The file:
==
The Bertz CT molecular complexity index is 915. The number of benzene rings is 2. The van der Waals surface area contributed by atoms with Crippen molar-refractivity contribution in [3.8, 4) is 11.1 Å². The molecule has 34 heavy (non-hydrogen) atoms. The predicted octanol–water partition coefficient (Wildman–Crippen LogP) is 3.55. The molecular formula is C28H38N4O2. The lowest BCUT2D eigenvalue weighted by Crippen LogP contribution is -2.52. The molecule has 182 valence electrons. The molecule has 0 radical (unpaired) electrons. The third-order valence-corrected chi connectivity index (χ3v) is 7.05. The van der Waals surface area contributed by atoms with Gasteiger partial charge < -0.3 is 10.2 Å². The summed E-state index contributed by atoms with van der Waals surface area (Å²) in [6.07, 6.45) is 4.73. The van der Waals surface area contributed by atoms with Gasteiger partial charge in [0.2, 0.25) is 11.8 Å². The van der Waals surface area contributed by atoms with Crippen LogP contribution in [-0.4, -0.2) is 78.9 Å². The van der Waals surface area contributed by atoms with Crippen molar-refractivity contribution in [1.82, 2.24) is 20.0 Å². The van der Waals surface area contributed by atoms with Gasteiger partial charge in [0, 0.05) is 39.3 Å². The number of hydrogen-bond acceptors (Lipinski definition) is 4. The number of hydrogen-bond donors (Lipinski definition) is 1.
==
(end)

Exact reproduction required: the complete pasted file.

The Bertz CT molecular complexity index is 915. The number of benzene rings is 2. The van der Waals surface area contributed by atoms with Crippen molar-refractivity contribution in [3.8, 4) is 11.1 Å². The molecule has 34 heavy (non-hydrogen) atoms. The predicted octanol–water partition coefficient (Wildman–Crippen LogP) is 3.55. The molecular formula is C28H38N4O2. The lowest BCUT2D eigenvalue weighted by Crippen LogP contribution is -2.52. The molecule has 182 valence electrons. The molecule has 0 radical (unpaired) electrons. The third-order valence-corrected chi connectivity index (χ3v) is 7.05. The van der Waals surface area contributed by atoms with Gasteiger partial charge < -0.3 is 10.2 Å². The summed E-state index contributed by atoms with van der Waals surface area (Å²) in [6.07, 6.45) is 4.73. The van der Waals surface area contributed by atoms with Gasteiger partial charge in [0.2, 0.25) is 11.8 Å². The van der Waals surface area contributed by atoms with Crippen LogP contribution in [-0.4, -0.2) is 78.9 Å². The van der Waals surface area contributed by atoms with Crippen molar-refractivity contribution in [1.82, 2.24) is 20.0 Å². The van der Waals surface area contributed by atoms with Gasteiger partial charge in [0, 0.05) is 39.3 Å². The number of hydrogen-bond acceptors (Lipinski definition) is 4. The number of hydrogen-bond donors (Lipinski definition) is 1.